Total output in the major U.S. shale oil basins will rise 142,000 bpd to 8.761 million bpd in June, the most since March 2020, EIA projected.
In the Bakken in North Dakota and Montana, EIA projected oil output will rise 17,000 bpd to 1.189 million bpd in June, the most since December 2020.
In the Eagle Ford in South Texas, output will rise 27,000 bpd to 1.176 million bpd in June, its highest since April 2020.
Total natural gas output in the big shale basins will increase 0.8 billion cubic feet per day (bcfd) to a record 91.8 bcfd in June, EIA forecast.
In the biggest shale gas basin, output in Appalachia in Pennsylvania, Ohio and West Virginia will rise to 35.7 bcfd in June, its highest since hitting a record 36.0 bcfd in December 2021.
Gas output in the Permian and the Haynesville in Texas, Louisiana and Arkansas will rise to record highs of 20.0 bcfd and 15.1 bcfd in June, respectively.
But productivity in the biggest oil and gas basins has declined every month since setting records of new oil well production per rig of 1,544 bpd in December 2020 in the Permian, and new gas well production per rig of 33.3 million cubic feet per day (mmcfd) in March 2021 in Appalachia.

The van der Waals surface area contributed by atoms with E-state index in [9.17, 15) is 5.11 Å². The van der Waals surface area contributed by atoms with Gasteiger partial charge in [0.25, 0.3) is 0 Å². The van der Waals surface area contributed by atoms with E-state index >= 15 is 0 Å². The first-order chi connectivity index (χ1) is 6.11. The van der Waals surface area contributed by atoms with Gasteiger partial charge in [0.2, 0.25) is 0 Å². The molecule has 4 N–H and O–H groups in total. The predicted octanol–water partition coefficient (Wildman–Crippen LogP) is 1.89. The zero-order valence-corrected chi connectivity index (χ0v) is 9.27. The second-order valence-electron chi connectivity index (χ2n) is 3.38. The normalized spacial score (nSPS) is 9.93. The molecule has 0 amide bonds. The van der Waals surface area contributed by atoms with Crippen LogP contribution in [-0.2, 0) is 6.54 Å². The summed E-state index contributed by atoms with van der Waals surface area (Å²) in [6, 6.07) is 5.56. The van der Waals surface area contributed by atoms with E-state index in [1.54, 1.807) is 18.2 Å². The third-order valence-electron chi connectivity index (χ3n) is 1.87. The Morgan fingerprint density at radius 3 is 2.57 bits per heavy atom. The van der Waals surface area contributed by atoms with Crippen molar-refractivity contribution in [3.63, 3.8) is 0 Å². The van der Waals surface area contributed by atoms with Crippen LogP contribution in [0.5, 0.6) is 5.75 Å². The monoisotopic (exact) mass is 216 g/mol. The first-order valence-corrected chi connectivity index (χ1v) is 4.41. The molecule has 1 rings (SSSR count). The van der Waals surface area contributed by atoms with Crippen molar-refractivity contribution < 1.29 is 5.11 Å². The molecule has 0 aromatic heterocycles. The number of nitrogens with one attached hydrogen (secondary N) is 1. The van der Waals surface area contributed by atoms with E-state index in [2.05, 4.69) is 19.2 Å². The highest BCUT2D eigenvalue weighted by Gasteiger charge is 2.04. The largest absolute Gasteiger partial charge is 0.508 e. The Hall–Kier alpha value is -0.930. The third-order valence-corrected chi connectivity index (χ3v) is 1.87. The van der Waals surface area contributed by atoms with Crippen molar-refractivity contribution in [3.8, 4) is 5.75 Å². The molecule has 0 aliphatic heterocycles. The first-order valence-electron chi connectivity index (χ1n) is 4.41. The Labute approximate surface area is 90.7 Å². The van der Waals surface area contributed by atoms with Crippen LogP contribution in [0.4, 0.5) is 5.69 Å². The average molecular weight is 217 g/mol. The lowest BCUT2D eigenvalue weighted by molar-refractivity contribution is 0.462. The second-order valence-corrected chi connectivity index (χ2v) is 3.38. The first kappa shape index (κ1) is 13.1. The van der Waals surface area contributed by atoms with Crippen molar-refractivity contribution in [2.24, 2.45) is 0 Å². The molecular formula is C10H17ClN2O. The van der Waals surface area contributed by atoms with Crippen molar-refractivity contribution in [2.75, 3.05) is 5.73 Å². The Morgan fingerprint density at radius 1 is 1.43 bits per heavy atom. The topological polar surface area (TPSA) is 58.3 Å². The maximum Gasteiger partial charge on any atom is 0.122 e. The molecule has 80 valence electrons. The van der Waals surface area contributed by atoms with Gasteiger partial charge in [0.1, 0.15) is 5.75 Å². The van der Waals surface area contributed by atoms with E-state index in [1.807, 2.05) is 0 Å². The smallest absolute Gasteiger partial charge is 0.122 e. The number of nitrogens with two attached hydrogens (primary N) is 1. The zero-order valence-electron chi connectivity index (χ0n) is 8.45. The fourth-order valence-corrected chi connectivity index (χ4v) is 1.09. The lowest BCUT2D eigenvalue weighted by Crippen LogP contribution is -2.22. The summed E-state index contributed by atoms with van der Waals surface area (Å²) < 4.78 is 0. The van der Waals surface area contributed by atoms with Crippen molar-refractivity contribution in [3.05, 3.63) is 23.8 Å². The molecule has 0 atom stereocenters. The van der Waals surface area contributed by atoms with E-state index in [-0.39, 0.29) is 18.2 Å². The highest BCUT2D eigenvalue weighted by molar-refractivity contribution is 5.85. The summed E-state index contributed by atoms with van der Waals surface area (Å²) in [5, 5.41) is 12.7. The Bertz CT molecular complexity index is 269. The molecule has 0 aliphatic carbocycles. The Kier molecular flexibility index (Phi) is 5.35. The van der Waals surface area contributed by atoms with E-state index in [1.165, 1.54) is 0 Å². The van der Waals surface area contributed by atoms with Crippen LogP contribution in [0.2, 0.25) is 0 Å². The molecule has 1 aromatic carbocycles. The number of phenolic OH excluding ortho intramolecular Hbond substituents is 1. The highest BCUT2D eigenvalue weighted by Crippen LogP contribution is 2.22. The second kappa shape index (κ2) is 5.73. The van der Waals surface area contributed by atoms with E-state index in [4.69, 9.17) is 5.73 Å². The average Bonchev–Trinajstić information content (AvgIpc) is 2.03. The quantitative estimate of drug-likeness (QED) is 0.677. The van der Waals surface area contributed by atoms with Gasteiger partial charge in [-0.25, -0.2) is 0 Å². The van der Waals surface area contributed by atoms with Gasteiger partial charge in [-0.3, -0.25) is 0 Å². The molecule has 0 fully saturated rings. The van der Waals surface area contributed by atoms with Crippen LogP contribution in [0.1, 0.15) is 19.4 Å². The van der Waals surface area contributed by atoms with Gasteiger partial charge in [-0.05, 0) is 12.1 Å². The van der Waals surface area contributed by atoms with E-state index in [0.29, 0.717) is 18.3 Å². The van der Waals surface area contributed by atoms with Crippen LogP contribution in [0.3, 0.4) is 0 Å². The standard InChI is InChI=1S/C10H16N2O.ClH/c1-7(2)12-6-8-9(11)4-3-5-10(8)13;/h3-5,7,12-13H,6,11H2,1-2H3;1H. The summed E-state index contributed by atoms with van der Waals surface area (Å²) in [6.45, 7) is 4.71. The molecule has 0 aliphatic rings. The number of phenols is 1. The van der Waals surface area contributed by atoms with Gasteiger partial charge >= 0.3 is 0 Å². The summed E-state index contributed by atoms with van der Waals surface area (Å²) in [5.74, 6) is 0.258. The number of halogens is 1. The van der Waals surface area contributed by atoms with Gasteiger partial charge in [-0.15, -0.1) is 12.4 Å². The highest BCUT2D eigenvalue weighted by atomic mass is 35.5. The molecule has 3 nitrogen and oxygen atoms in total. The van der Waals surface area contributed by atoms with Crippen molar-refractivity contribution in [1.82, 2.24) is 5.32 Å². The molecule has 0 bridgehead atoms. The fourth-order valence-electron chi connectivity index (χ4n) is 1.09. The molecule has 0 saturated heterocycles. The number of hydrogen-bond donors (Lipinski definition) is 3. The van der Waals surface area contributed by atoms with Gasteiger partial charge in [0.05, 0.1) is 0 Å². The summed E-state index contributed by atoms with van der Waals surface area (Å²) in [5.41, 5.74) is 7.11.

In June, EIA expects new oil well production per rig will drop to 1,129 bpd in the Permian, the lowest since August 2020, and new gas well production per rig will drop to 28.5 mmcfd in Appalachia, the lowest since September 2020.
EIA said producers drilled 874 wells and completed 944, both the most since March 2020, in the biggest shale basins in April.
That left total drilled but uncompleted (DUC) wells down 70 to 4,223, the lowest since at least December 2013, according to EIA data going back that far. The number of DUCs available has fallen for 22 consecutive months.